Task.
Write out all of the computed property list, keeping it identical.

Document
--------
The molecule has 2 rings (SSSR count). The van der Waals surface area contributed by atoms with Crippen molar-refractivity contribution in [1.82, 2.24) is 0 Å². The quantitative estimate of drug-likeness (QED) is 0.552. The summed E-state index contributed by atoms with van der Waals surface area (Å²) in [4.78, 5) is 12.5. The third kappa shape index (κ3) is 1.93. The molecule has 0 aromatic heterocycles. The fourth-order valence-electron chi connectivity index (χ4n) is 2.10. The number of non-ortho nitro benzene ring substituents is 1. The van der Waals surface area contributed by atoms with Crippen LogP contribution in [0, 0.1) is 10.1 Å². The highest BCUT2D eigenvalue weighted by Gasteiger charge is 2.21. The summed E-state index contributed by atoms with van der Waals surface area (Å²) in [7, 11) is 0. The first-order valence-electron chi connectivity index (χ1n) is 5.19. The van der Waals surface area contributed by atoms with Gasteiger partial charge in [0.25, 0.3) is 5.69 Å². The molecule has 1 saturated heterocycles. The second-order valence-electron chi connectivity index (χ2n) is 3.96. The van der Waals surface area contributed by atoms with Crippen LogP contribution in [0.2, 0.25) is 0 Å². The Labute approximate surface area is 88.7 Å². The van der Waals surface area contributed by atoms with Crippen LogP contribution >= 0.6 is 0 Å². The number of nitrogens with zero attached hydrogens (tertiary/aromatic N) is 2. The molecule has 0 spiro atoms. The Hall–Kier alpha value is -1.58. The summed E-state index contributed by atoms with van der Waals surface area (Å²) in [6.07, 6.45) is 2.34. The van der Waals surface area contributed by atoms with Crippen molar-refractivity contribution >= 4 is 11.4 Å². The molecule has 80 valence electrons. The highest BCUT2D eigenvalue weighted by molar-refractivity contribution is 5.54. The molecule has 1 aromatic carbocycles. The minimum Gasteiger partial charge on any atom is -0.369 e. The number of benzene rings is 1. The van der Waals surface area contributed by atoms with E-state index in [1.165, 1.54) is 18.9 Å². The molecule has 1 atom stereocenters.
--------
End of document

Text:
The molecule has 2 rings (SSSR count). The van der Waals surface area contributed by atoms with Crippen molar-refractivity contribution in [1.82, 2.24) is 0 Å². The quantitative estimate of drug-likeness (QED) is 0.552. The summed E-state index contributed by atoms with van der Waals surface area (Å²) in [4.78, 5) is 12.5. The third kappa shape index (κ3) is 1.93. The molecule has 0 aromatic heterocycles. The fourth-order valence-electron chi connectivity index (χ4n) is 2.10. The number of non-ortho nitro benzene ring substituents is 1. The van der Waals surface area contributed by atoms with Crippen LogP contribution in [0, 0.1) is 10.1 Å². The highest BCUT2D eigenvalue weighted by Gasteiger charge is 2.21. The summed E-state index contributed by atoms with van der Waals surface area (Å²) in [7, 11) is 0. The first-order valence-electron chi connectivity index (χ1n) is 5.19. The van der Waals surface area contributed by atoms with Gasteiger partial charge in [0.25, 0.3) is 5.69 Å². The molecule has 1 saturated heterocycles. The second-order valence-electron chi connectivity index (χ2n) is 3.96. The van der Waals surface area contributed by atoms with Crippen LogP contribution in [0.2, 0.25) is 0 Å². The Labute approximate surface area is 88.7 Å². The van der Waals surface area contributed by atoms with Crippen LogP contribution >= 0.6 is 0 Å². The number of nitrogens with zero attached hydrogens (tertiary/aromatic N) is 2. The molecule has 0 spiro atoms. The Hall–Kier alpha value is -1.58. The summed E-state index contributed by atoms with van der Waals surface area (Å²) in [6.07, 6.45) is 2.34. The van der Waals surface area contributed by atoms with Crippen molar-refractivity contribution >= 4 is 11.4 Å². The molecule has 80 valence electrons. The highest BCUT2D eigenvalue weighted by molar-refractivity contribution is 5.54. The molecule has 1 aromatic carbocycles. The minimum Gasteiger partial charge on any atom is -0.369 e. The number of benzene rings is 1. The van der Waals surface area contributed by atoms with E-state index in [1.165, 1.54) is 18.9 Å². The molecule has 1 atom stereocenters.